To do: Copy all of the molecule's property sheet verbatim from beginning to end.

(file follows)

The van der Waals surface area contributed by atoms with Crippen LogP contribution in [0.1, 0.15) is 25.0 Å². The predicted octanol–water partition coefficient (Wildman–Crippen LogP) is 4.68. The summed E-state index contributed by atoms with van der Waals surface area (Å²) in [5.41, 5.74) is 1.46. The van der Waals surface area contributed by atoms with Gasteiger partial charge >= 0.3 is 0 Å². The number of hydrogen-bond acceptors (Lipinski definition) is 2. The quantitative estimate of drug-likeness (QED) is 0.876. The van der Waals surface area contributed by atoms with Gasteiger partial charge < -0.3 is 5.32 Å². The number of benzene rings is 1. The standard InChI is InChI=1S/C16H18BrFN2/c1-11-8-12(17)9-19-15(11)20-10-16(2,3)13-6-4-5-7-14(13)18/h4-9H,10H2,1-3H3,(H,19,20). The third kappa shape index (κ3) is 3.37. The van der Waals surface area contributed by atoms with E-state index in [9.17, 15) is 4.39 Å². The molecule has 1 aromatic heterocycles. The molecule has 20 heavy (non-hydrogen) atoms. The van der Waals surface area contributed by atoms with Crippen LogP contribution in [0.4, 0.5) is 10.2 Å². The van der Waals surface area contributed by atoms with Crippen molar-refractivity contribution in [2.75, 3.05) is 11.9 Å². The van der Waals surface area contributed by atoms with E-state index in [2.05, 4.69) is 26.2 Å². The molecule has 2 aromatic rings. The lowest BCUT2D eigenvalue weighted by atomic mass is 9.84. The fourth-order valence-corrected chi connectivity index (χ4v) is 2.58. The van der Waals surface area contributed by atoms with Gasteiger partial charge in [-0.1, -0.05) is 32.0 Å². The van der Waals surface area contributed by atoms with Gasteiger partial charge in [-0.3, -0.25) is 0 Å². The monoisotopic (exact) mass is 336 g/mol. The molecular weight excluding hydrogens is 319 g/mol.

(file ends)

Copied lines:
The van der Waals surface area contributed by atoms with Crippen LogP contribution in [0.1, 0.15) is 25.0 Å². The predicted octanol–water partition coefficient (Wildman–Crippen LogP) is 4.68. The summed E-state index contributed by atoms with van der Waals surface area (Å²) in [5.41, 5.74) is 1.46. The van der Waals surface area contributed by atoms with Gasteiger partial charge >= 0.3 is 0 Å². The number of hydrogen-bond acceptors (Lipinski definition) is 2. The quantitative estimate of drug-likeness (QED) is 0.876. The van der Waals surface area contributed by atoms with Gasteiger partial charge < -0.3 is 5.32 Å². The number of benzene rings is 1. The standard InChI is InChI=1S/C16H18BrFN2/c1-11-8-12(17)9-19-15(11)20-10-16(2,3)13-6-4-5-7-14(13)18/h4-9H,10H2,1-3H3,(H,19,20). The third kappa shape index (κ3) is 3.37. The van der Waals surface area contributed by atoms with E-state index in [9.17, 15) is 4.39 Å². The molecule has 1 aromatic heterocycles. The molecule has 20 heavy (non-hydrogen) atoms. The van der Waals surface area contributed by atoms with Crippen LogP contribution in [0.4, 0.5) is 10.2 Å². The van der Waals surface area contributed by atoms with Crippen molar-refractivity contribution in [2.75, 3.05) is 11.9 Å². The van der Waals surface area contributed by atoms with E-state index in [2.05, 4.69) is 26.2 Å². The molecule has 2 aromatic rings. The lowest BCUT2D eigenvalue weighted by atomic mass is 9.84. The fourth-order valence-corrected chi connectivity index (χ4v) is 2.58. The van der Waals surface area contributed by atoms with Gasteiger partial charge in [-0.1, -0.05) is 32.0 Å². The van der Waals surface area contributed by atoms with Gasteiger partial charge in [-0.3, -0.25) is 0 Å². The monoisotopic (exact) mass is 336 g/mol. The molecular weight excluding hydrogens is 319 g/mol.